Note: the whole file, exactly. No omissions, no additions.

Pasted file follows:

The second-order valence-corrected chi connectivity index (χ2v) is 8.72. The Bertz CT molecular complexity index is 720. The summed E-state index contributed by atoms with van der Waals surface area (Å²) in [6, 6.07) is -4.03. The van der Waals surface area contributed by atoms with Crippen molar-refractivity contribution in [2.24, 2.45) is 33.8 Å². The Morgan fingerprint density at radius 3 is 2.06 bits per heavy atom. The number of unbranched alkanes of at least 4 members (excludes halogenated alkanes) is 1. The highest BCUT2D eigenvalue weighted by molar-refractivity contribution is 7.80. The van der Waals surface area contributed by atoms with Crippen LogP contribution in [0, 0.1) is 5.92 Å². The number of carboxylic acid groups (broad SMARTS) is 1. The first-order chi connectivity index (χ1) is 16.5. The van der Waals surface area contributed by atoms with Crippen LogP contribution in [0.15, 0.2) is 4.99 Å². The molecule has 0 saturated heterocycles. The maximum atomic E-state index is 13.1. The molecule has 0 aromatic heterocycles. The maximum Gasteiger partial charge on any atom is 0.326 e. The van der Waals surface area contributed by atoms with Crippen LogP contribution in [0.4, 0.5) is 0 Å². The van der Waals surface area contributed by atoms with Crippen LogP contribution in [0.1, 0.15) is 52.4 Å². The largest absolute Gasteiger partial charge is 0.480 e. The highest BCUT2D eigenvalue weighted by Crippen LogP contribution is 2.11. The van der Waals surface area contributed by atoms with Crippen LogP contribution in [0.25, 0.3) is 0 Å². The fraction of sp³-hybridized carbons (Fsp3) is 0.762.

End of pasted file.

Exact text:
The second-order valence-corrected chi connectivity index (χ2v) is 8.72. The Bertz CT molecular complexity index is 720. The summed E-state index contributed by atoms with van der Waals surface area (Å²) in [6, 6.07) is -4.03. The van der Waals surface area contributed by atoms with Crippen molar-refractivity contribution in [2.24, 2.45) is 33.8 Å². The Morgan fingerprint density at radius 3 is 2.06 bits per heavy atom. The number of unbranched alkanes of at least 4 members (excludes halogenated alkanes) is 1. The highest BCUT2D eigenvalue weighted by molar-refractivity contribution is 7.80. The van der Waals surface area contributed by atoms with Crippen LogP contribution in [0, 0.1) is 5.92 Å². The number of carboxylic acid groups (broad SMARTS) is 1. The first-order chi connectivity index (χ1) is 16.5. The van der Waals surface area contributed by atoms with Crippen LogP contribution in [0.15, 0.2) is 4.99 Å². The molecule has 0 saturated heterocycles. The maximum atomic E-state index is 13.1. The molecule has 0 aromatic heterocycles. The maximum Gasteiger partial charge on any atom is 0.326 e. The van der Waals surface area contributed by atoms with Crippen LogP contribution in [0.4, 0.5) is 0 Å². The van der Waals surface area contributed by atoms with Crippen LogP contribution in [0.1, 0.15) is 52.4 Å². The largest absolute Gasteiger partial charge is 0.480 e. The highest BCUT2D eigenvalue weighted by Crippen LogP contribution is 2.11. The van der Waals surface area contributed by atoms with Crippen LogP contribution in [0.25, 0.3) is 0 Å². The fraction of sp³-hybridized carbons (Fsp3) is 0.762.